How did the month of May get its name?
I’ve always been fascinated by etymology, so I couldn’t resist checking the dictionary on this one. It turns out that May is named for Maia, an ancient Roman fertility goddess.
This makes sense, as May is the heart of springtime in the Northern Hemisphere, the season when the increasingly direct rays of the sun finally overcome winter’s icy grip and the tulips and daffodils in a riot of colors once again add cheer to our lives.
Here in the desert, we have more cacti than tulips or daffodils, but it’s the thought that counts.
When I was a kid, May was the time of year I could start collecting insects and rocks. It was almost the end of the school year, with the tantalizing languor of the lengthy summer vacation just over the horizon.
Although the start of the month is a time for recognizing labor in some nations, I hold romantic visions of children dancing around the may pole with colorful streamers.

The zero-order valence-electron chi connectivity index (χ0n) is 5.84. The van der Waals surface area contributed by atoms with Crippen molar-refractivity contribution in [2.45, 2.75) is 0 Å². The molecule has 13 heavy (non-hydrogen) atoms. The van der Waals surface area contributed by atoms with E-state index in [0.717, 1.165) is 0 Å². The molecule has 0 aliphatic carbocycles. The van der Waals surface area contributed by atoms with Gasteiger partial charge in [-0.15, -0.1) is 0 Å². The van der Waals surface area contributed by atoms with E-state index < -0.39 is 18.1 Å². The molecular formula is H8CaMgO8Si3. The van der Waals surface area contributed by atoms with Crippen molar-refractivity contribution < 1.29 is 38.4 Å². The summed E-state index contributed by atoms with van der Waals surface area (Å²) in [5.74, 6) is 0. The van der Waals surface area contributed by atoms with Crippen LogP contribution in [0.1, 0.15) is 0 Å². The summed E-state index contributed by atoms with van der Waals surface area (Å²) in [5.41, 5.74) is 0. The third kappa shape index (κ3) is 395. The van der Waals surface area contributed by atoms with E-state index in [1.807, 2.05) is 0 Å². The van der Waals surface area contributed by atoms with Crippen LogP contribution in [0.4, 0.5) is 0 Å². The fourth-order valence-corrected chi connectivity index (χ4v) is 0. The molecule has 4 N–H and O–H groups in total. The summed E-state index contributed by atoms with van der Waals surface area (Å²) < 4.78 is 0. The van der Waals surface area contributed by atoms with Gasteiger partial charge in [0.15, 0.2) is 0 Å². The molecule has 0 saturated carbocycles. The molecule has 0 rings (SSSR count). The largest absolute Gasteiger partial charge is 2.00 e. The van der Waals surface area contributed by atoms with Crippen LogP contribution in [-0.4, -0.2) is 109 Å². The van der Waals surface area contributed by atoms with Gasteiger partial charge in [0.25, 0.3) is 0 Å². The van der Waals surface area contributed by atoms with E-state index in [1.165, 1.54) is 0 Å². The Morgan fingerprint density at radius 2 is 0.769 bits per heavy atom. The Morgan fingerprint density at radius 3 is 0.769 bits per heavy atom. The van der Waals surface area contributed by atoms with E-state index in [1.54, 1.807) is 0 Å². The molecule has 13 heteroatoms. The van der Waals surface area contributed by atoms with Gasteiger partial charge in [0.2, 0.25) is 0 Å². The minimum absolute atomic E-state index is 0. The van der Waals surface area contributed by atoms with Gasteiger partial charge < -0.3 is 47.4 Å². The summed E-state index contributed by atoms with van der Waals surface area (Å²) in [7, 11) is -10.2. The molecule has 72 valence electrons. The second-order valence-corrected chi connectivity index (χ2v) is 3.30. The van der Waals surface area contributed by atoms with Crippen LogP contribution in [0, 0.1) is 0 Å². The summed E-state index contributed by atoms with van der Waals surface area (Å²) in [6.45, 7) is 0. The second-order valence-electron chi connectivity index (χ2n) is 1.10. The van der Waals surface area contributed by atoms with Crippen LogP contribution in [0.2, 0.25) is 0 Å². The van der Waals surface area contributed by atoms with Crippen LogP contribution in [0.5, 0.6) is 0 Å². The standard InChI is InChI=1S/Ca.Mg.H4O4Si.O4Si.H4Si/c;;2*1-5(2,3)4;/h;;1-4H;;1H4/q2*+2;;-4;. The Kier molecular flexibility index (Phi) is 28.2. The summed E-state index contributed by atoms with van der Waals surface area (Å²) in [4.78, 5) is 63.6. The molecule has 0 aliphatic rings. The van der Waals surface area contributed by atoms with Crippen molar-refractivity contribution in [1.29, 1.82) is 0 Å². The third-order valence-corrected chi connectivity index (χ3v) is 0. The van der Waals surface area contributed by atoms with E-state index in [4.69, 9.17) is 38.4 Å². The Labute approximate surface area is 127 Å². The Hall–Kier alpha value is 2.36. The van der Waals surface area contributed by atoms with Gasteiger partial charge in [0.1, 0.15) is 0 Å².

In the United States, the three-day Memorial Day weekend comes at the end of May, a holiday on which we remember the soldiers who have died, in wars extending back decades and centuries, to assure the security of our nation for future generations. I’ve discovered that Memorial Day was not officially named by the U.S. federal government in 1967, which explains why my parents always referred to the holiday as Decoration Day during my childhood (a reference to the decoration of graves with flowers).
As we begin the summer season, we also celebrate our families, with Mothers’ Day this month and Fathers’ Day next.
I’ve always thought of May as a celebration of possibilities. With the limitations of the winter behind us, we look forward to outdoor activities, family gatherings, road trips. If New Year’s is a time for resolutions to make difficult self-improvements, May is the time to plan for whatever your idea of fun may be. Whether you look forward to vacations, sports, gardening, weekends at the lake or beach, or just shucking off the coat and going for a walk, May is the time for making plans for what we really want to do, not what we ought to do.
In a sense, May is the month to celebrate our personal freedom. It is the time of year when we give ourselves permission to engage in the activities that we really enjoy, when we finally give in and tell ourselves “yes.”
Perhaps that’s the real reason this month is named May.